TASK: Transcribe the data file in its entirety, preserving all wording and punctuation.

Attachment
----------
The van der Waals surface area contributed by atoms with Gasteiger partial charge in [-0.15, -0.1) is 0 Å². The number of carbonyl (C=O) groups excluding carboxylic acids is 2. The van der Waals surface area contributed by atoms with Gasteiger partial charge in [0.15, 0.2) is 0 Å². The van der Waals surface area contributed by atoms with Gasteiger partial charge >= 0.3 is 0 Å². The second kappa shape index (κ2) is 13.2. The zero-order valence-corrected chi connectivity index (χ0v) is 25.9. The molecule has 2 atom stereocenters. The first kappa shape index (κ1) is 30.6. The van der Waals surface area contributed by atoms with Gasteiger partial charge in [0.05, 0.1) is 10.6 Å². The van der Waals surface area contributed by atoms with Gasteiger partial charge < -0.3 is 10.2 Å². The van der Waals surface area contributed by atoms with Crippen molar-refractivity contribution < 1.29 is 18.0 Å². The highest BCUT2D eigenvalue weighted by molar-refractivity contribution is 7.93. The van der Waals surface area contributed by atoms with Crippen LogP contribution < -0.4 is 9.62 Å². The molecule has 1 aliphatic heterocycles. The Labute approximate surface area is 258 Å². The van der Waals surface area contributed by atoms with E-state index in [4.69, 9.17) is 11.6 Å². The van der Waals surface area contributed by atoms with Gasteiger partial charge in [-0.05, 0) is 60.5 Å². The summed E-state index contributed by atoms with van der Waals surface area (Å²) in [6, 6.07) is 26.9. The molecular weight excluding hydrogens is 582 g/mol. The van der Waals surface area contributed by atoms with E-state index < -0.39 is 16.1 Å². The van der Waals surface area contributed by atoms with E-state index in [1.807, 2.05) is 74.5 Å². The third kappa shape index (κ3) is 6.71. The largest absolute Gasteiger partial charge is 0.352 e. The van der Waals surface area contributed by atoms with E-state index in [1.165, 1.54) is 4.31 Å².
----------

The van der Waals surface area contributed by atoms with Gasteiger partial charge in [-0.15, -0.1) is 0 Å². The number of carbonyl (C=O) groups excluding carboxylic acids is 2. The van der Waals surface area contributed by atoms with Gasteiger partial charge in [0.15, 0.2) is 0 Å². The van der Waals surface area contributed by atoms with Gasteiger partial charge >= 0.3 is 0 Å². The second kappa shape index (κ2) is 13.2. The zero-order valence-corrected chi connectivity index (χ0v) is 25.9. The molecule has 2 atom stereocenters. The first kappa shape index (κ1) is 30.6. The van der Waals surface area contributed by atoms with Gasteiger partial charge in [0.05, 0.1) is 10.6 Å². The van der Waals surface area contributed by atoms with Gasteiger partial charge < -0.3 is 10.2 Å². The van der Waals surface area contributed by atoms with Crippen molar-refractivity contribution < 1.29 is 18.0 Å². The highest BCUT2D eigenvalue weighted by molar-refractivity contribution is 7.93. The van der Waals surface area contributed by atoms with Crippen LogP contribution < -0.4 is 9.62 Å². The molecule has 1 aliphatic heterocycles. The Labute approximate surface area is 258 Å². The van der Waals surface area contributed by atoms with E-state index in [4.69, 9.17) is 11.6 Å². The van der Waals surface area contributed by atoms with Gasteiger partial charge in [-0.05, 0) is 60.5 Å². The summed E-state index contributed by atoms with van der Waals surface area (Å²) in [6, 6.07) is 26.9. The molecular weight excluding hydrogens is 582 g/mol. The van der Waals surface area contributed by atoms with E-state index < -0.39 is 16.1 Å². The van der Waals surface area contributed by atoms with E-state index in [1.807, 2.05) is 74.5 Å². The third kappa shape index (κ3) is 6.71. The largest absolute Gasteiger partial charge is 0.352 e. The van der Waals surface area contributed by atoms with E-state index in [1.165, 1.54) is 4.31 Å².